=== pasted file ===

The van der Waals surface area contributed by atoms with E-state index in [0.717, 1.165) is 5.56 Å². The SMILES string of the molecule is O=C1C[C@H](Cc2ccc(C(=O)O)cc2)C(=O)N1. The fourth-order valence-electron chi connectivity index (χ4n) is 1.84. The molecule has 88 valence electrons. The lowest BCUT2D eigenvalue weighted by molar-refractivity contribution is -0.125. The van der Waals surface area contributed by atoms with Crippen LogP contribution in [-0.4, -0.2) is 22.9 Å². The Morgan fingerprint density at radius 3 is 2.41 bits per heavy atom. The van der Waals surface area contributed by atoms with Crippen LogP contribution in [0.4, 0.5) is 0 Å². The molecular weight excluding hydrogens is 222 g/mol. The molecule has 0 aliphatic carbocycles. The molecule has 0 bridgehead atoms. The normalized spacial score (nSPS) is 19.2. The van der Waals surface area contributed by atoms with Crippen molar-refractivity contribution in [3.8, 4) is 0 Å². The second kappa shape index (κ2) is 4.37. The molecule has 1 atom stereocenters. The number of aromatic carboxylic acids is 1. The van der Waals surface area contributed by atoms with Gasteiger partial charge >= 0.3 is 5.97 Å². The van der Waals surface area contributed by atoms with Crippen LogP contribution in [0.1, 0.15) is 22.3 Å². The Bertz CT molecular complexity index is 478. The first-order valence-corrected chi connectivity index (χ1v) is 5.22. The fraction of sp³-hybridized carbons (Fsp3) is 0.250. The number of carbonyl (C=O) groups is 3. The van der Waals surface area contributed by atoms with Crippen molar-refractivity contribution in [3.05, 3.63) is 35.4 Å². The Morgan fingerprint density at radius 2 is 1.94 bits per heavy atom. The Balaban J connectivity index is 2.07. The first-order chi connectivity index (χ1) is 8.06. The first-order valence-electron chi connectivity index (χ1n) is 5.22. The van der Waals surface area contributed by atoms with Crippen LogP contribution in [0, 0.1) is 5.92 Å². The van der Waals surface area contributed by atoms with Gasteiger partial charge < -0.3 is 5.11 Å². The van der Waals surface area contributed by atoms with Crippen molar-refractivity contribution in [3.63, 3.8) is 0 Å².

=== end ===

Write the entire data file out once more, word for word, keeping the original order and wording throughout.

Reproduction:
The van der Waals surface area contributed by atoms with E-state index in [0.717, 1.165) is 5.56 Å². The SMILES string of the molecule is O=C1C[C@H](Cc2ccc(C(=O)O)cc2)C(=O)N1. The fourth-order valence-electron chi connectivity index (χ4n) is 1.84. The molecule has 88 valence electrons. The lowest BCUT2D eigenvalue weighted by molar-refractivity contribution is -0.125. The van der Waals surface area contributed by atoms with Crippen LogP contribution in [-0.4, -0.2) is 22.9 Å². The Morgan fingerprint density at radius 3 is 2.41 bits per heavy atom. The van der Waals surface area contributed by atoms with Crippen LogP contribution in [0.4, 0.5) is 0 Å². The molecular weight excluding hydrogens is 222 g/mol. The molecule has 0 aliphatic carbocycles. The molecule has 0 bridgehead atoms. The normalized spacial score (nSPS) is 19.2. The van der Waals surface area contributed by atoms with Crippen molar-refractivity contribution in [3.8, 4) is 0 Å². The second kappa shape index (κ2) is 4.37. The molecule has 1 atom stereocenters. The number of aromatic carboxylic acids is 1. The van der Waals surface area contributed by atoms with Gasteiger partial charge >= 0.3 is 5.97 Å². The van der Waals surface area contributed by atoms with Crippen LogP contribution in [0.1, 0.15) is 22.3 Å². The Bertz CT molecular complexity index is 478. The first-order valence-corrected chi connectivity index (χ1v) is 5.22. The fraction of sp³-hybridized carbons (Fsp3) is 0.250. The number of carbonyl (C=O) groups is 3. The van der Waals surface area contributed by atoms with Crippen molar-refractivity contribution in [3.05, 3.63) is 35.4 Å². The Morgan fingerprint density at radius 2 is 1.94 bits per heavy atom. The Balaban J connectivity index is 2.07. The first-order chi connectivity index (χ1) is 8.06. The first-order valence-electron chi connectivity index (χ1n) is 5.22. The van der Waals surface area contributed by atoms with Crippen LogP contribution in [0, 0.1) is 5.92 Å². The van der Waals surface area contributed by atoms with Gasteiger partial charge < -0.3 is 5.11 Å². The van der Waals surface area contributed by atoms with Crippen molar-refractivity contribution in [3.63, 3.8) is 0 Å².